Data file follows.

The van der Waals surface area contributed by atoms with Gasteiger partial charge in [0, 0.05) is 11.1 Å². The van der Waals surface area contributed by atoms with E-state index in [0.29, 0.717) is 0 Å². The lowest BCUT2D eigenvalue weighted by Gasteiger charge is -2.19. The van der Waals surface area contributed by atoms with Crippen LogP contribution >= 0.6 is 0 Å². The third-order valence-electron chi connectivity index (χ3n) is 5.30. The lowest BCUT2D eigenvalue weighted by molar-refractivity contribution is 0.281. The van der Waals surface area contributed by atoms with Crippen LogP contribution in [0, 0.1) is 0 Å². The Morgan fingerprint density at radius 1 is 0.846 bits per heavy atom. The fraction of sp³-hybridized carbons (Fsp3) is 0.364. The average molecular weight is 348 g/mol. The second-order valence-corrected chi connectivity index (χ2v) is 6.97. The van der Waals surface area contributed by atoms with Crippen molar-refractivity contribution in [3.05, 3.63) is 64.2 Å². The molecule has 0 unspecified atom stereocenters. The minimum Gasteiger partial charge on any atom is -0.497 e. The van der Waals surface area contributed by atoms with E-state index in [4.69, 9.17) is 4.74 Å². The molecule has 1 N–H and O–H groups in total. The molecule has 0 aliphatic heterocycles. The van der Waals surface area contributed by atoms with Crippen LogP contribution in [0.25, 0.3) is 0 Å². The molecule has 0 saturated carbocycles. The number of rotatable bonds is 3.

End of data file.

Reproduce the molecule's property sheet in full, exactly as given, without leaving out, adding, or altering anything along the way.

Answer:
The van der Waals surface area contributed by atoms with Gasteiger partial charge in [0, 0.05) is 11.1 Å². The van der Waals surface area contributed by atoms with E-state index in [0.29, 0.717) is 0 Å². The lowest BCUT2D eigenvalue weighted by Gasteiger charge is -2.19. The van der Waals surface area contributed by atoms with Crippen LogP contribution >= 0.6 is 0 Å². The third-order valence-electron chi connectivity index (χ3n) is 5.30. The lowest BCUT2D eigenvalue weighted by molar-refractivity contribution is 0.281. The van der Waals surface area contributed by atoms with Crippen LogP contribution in [0, 0.1) is 0 Å². The Morgan fingerprint density at radius 1 is 0.846 bits per heavy atom. The fraction of sp³-hybridized carbons (Fsp3) is 0.364. The average molecular weight is 348 g/mol. The second-order valence-corrected chi connectivity index (χ2v) is 6.97. The van der Waals surface area contributed by atoms with Crippen molar-refractivity contribution in [3.05, 3.63) is 64.2 Å². The molecule has 0 unspecified atom stereocenters. The minimum Gasteiger partial charge on any atom is -0.497 e. The van der Waals surface area contributed by atoms with E-state index in [4.69, 9.17) is 4.74 Å². The molecule has 1 N–H and O–H groups in total. The molecule has 0 aliphatic heterocycles. The van der Waals surface area contributed by atoms with Crippen LogP contribution in [0.25, 0.3) is 0 Å². The molecule has 0 saturated carbocycles. The number of rotatable bonds is 3.